This article is part of our Frozen Foods Feature 2015

It’s not just our undercover shoppers that say the frozen food fixture could do with a rethink. Some of the industry’s biggest players agree too. And although things are changing – for example, with the introduction of more efficient, frost free freezers and better lighting – detractors claim the pace of change is still glacial.

“The consumer perception is that by the time they reach the frozen aisle they are tired, they’re reaching the end of their shop and have spent a lot of money,” says Brian Young, cheief executive of the British Frozen Food Federation. “It’s uninviting, it’s unexciting and there aren’t many food images there so it’s quite difficult to shop because everything is behind glass doors. Anything we can do to makes the fixtures more appealing would be a good thing.”

Birds Eye says it is aware of the challenges. “As part of our research, we’ve looked at how shoppers want to shop and how it could make their lives easier,” says sales director Neil Barker. “They told us the fixture isn’t laid out in a way that helps them provide meal solutions. For instance, if you wanted a roast dinner, in the vast majority of supermarkets it would mean visiting three separate sections in two different aisles.”

That’s not all. The research also found that the physical barrier of having a freezer door puts some shoppers off. Others say the fixture is poorly signposted and difficult to navigate. “To resolve this we are looking to make the ranges smaller, simpler and more visible,” says Barker. “Shoppers told us they want a way of engaging with the category which added warmth and food values.”

So how could we get shoppers skipping down the frozen aisle?

We’ve enlisted retail design agency M Worldwide to show us. The brief was simple: transform the fixture into one in which shoppers are more likely to linger; integrate frozen food into the shopper’s journey around the store; and ultimately, drive value back into frozen through innovative design.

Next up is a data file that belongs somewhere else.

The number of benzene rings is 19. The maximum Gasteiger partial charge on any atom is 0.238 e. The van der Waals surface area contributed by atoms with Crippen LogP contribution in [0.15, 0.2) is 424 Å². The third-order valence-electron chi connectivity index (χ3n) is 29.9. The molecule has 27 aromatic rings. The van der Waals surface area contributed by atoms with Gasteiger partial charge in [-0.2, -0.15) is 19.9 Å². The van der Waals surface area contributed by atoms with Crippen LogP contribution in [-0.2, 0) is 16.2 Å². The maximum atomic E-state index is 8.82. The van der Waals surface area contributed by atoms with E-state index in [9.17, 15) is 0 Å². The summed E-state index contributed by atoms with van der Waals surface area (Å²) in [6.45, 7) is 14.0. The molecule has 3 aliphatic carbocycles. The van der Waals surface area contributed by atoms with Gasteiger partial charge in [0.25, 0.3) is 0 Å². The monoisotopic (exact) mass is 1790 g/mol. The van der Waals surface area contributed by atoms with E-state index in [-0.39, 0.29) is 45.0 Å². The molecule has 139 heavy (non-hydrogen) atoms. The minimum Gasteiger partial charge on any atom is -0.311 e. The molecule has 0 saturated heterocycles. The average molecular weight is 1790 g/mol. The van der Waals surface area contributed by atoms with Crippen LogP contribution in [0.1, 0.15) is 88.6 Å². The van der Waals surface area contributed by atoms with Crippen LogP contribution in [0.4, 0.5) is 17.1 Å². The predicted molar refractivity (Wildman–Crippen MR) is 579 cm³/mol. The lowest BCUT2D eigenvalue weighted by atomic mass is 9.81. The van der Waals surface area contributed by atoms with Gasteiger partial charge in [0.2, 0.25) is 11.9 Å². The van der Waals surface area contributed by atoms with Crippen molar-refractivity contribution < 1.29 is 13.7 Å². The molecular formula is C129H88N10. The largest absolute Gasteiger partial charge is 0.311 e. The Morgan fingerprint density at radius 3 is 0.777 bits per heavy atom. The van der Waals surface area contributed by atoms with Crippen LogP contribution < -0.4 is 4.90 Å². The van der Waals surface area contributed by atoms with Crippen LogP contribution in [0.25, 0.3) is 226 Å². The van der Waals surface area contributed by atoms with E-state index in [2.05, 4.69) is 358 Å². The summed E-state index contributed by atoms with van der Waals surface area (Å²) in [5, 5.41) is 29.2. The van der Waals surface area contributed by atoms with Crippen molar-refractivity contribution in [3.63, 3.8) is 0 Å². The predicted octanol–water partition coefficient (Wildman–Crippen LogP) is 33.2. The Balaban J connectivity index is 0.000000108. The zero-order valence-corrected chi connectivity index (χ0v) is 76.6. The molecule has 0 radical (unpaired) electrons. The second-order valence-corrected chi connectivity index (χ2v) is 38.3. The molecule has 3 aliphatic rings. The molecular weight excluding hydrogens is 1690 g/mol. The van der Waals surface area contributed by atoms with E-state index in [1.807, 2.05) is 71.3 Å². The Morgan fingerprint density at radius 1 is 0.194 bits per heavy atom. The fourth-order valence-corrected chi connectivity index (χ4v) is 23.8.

Here’s what they came up with…

Phase one

“There are a lot of barriers with frozen food, both physical and emotional, but if you can break them down there are some great stories to be told,” says M Worldwide’s joint MD David Martin. “This was our starting point.”

First off, the practicalities: gone are the frosty freezer doors and sparse, unclear signage. Instead, we have a well-lit, warm environment with produce clearly visible and sign posted in a clear, inviting manner. The addition of kitchen tiles help play to the foodie cues of the products available.

“The frozen fixture can be very functional, and frankly dreadful. It can be more like a warehouse,” says Martin, adding that these changes would entail relatively little investment or disruption. “We’re using the visual language you get in the fresh categories and telling the stories behind frozen food.”

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Such as its freshness, hence the ‘Frozen Fresh’ signage, and the ‘Cook’s Choice’ range, designed to play to frozen’s strength in offering home cooks convenient, portion controlled items that can be used when making more complicated dishes at home.